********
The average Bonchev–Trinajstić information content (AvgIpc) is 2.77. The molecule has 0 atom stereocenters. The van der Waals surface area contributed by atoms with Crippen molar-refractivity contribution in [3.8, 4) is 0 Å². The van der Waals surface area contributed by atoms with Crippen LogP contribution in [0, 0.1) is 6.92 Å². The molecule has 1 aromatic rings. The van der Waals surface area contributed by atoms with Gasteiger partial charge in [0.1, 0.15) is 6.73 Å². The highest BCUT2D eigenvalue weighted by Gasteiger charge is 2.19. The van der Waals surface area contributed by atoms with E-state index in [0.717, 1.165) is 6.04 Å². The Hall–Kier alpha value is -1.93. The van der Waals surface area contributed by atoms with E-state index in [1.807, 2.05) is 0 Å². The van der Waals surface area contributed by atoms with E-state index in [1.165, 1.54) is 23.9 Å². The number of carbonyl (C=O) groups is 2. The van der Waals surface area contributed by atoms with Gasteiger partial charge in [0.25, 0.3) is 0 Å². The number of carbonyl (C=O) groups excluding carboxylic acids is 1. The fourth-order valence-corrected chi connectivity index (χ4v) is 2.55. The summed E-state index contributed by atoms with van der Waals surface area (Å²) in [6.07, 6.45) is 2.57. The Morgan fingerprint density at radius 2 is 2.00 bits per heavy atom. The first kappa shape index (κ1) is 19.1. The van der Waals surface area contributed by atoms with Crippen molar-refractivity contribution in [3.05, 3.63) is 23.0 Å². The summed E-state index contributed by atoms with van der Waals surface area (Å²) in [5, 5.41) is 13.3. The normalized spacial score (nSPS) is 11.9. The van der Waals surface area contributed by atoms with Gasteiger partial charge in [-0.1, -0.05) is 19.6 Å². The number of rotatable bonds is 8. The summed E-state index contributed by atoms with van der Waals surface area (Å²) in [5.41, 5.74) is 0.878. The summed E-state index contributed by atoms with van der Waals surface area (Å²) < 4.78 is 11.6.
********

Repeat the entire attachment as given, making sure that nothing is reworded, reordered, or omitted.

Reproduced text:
The average Bonchev–Trinajstić information content (AvgIpc) is 2.77. The molecule has 0 atom stereocenters. The van der Waals surface area contributed by atoms with Crippen molar-refractivity contribution in [3.8, 4) is 0 Å². The van der Waals surface area contributed by atoms with Crippen LogP contribution in [0, 0.1) is 6.92 Å². The molecule has 1 aromatic rings. The van der Waals surface area contributed by atoms with Gasteiger partial charge in [0.1, 0.15) is 6.73 Å². The highest BCUT2D eigenvalue weighted by Gasteiger charge is 2.19. The van der Waals surface area contributed by atoms with E-state index in [0.717, 1.165) is 6.04 Å². The Hall–Kier alpha value is -1.93. The van der Waals surface area contributed by atoms with E-state index in [1.807, 2.05) is 0 Å². The van der Waals surface area contributed by atoms with E-state index in [1.165, 1.54) is 23.9 Å². The number of carbonyl (C=O) groups is 2. The van der Waals surface area contributed by atoms with Gasteiger partial charge in [0.25, 0.3) is 0 Å². The number of carbonyl (C=O) groups excluding carboxylic acids is 1. The fourth-order valence-corrected chi connectivity index (χ4v) is 2.55. The summed E-state index contributed by atoms with van der Waals surface area (Å²) in [6.07, 6.45) is 2.57. The Morgan fingerprint density at radius 2 is 2.00 bits per heavy atom. The first kappa shape index (κ1) is 19.1. The van der Waals surface area contributed by atoms with Crippen molar-refractivity contribution in [3.05, 3.63) is 23.0 Å². The summed E-state index contributed by atoms with van der Waals surface area (Å²) in [5, 5.41) is 13.3. The normalized spacial score (nSPS) is 11.9. The van der Waals surface area contributed by atoms with Gasteiger partial charge in [-0.1, -0.05) is 19.6 Å². The number of rotatable bonds is 8. The summed E-state index contributed by atoms with van der Waals surface area (Å²) in [5.41, 5.74) is 0.878. The summed E-state index contributed by atoms with van der Waals surface area (Å²) < 4.78 is 11.6.